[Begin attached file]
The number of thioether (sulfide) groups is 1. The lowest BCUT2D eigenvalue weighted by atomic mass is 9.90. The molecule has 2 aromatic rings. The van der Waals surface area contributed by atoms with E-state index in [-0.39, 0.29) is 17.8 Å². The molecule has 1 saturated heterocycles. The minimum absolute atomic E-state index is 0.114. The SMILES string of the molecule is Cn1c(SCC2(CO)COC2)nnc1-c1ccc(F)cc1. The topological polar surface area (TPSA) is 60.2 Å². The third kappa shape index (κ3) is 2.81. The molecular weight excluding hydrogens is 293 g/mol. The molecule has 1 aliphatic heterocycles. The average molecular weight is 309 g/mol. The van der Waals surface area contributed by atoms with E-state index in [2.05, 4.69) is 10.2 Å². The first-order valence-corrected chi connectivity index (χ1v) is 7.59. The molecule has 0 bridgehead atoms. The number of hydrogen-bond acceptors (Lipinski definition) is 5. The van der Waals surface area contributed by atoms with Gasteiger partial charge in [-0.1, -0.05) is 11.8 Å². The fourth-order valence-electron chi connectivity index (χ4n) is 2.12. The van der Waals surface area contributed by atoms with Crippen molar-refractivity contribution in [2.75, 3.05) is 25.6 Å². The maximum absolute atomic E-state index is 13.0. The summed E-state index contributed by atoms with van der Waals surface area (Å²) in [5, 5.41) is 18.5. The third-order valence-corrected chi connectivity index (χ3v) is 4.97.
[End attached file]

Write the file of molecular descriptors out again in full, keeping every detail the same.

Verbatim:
The number of thioether (sulfide) groups is 1. The lowest BCUT2D eigenvalue weighted by atomic mass is 9.90. The molecule has 2 aromatic rings. The van der Waals surface area contributed by atoms with E-state index in [-0.39, 0.29) is 17.8 Å². The molecule has 1 saturated heterocycles. The minimum absolute atomic E-state index is 0.114. The SMILES string of the molecule is Cn1c(SCC2(CO)COC2)nnc1-c1ccc(F)cc1. The topological polar surface area (TPSA) is 60.2 Å². The third kappa shape index (κ3) is 2.81. The molecular weight excluding hydrogens is 293 g/mol. The molecule has 1 aliphatic heterocycles. The average molecular weight is 309 g/mol. The van der Waals surface area contributed by atoms with E-state index in [2.05, 4.69) is 10.2 Å². The first-order valence-corrected chi connectivity index (χ1v) is 7.59. The molecule has 0 bridgehead atoms. The number of hydrogen-bond acceptors (Lipinski definition) is 5. The van der Waals surface area contributed by atoms with Gasteiger partial charge in [-0.1, -0.05) is 11.8 Å². The fourth-order valence-electron chi connectivity index (χ4n) is 2.12. The van der Waals surface area contributed by atoms with Crippen molar-refractivity contribution in [2.75, 3.05) is 25.6 Å². The maximum absolute atomic E-state index is 13.0. The summed E-state index contributed by atoms with van der Waals surface area (Å²) in [5, 5.41) is 18.5. The third-order valence-corrected chi connectivity index (χ3v) is 4.97.